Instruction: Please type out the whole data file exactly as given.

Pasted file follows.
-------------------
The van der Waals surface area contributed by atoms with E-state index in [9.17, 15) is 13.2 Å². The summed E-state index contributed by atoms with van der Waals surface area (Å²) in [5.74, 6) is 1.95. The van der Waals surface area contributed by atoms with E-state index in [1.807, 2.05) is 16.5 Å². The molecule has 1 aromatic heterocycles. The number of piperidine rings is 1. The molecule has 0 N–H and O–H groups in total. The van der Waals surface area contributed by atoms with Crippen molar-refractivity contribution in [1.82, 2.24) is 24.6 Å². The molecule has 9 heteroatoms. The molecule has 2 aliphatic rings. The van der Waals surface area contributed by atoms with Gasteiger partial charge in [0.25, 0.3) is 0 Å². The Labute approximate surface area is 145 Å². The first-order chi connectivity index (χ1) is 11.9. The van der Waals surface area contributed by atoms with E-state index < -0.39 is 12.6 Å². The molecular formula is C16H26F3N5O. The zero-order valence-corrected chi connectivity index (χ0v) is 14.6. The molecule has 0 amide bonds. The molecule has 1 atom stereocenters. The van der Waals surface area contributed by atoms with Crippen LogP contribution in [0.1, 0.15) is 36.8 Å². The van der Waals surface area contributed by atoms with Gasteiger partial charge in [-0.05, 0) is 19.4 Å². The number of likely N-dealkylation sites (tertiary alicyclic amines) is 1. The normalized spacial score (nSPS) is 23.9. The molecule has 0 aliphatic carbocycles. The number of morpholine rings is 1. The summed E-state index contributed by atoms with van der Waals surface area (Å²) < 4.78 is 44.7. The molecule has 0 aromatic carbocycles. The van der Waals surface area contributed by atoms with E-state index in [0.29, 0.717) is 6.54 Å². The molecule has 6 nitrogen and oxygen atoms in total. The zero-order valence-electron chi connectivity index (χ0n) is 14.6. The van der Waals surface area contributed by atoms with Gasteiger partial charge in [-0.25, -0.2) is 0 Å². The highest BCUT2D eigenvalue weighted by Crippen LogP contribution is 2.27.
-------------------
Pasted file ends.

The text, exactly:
The van der Waals surface area contributed by atoms with E-state index in [9.17, 15) is 13.2 Å². The summed E-state index contributed by atoms with van der Waals surface area (Å²) in [5.74, 6) is 1.95. The van der Waals surface area contributed by atoms with E-state index in [1.807, 2.05) is 16.5 Å². The molecule has 1 aromatic heterocycles. The number of piperidine rings is 1. The molecule has 0 N–H and O–H groups in total. The van der Waals surface area contributed by atoms with Crippen molar-refractivity contribution in [1.82, 2.24) is 24.6 Å². The molecule has 9 heteroatoms. The molecule has 2 aliphatic rings. The van der Waals surface area contributed by atoms with Gasteiger partial charge in [0.25, 0.3) is 0 Å². The Labute approximate surface area is 145 Å². The first-order chi connectivity index (χ1) is 11.9. The van der Waals surface area contributed by atoms with E-state index < -0.39 is 12.6 Å². The molecular formula is C16H26F3N5O. The zero-order valence-corrected chi connectivity index (χ0v) is 14.6. The molecule has 0 amide bonds. The molecule has 1 atom stereocenters. The van der Waals surface area contributed by atoms with Crippen LogP contribution in [0.1, 0.15) is 36.8 Å². The van der Waals surface area contributed by atoms with Gasteiger partial charge in [-0.05, 0) is 19.4 Å². The number of likely N-dealkylation sites (tertiary alicyclic amines) is 1. The normalized spacial score (nSPS) is 23.9. The molecule has 0 aliphatic carbocycles. The number of morpholine rings is 1. The summed E-state index contributed by atoms with van der Waals surface area (Å²) < 4.78 is 44.7. The molecule has 0 aromatic carbocycles. The van der Waals surface area contributed by atoms with E-state index in [0.29, 0.717) is 6.54 Å². The molecule has 6 nitrogen and oxygen atoms in total. The zero-order valence-electron chi connectivity index (χ0n) is 14.6. The van der Waals surface area contributed by atoms with Gasteiger partial charge in [-0.25, -0.2) is 0 Å². The highest BCUT2D eigenvalue weighted by Crippen LogP contribution is 2.27.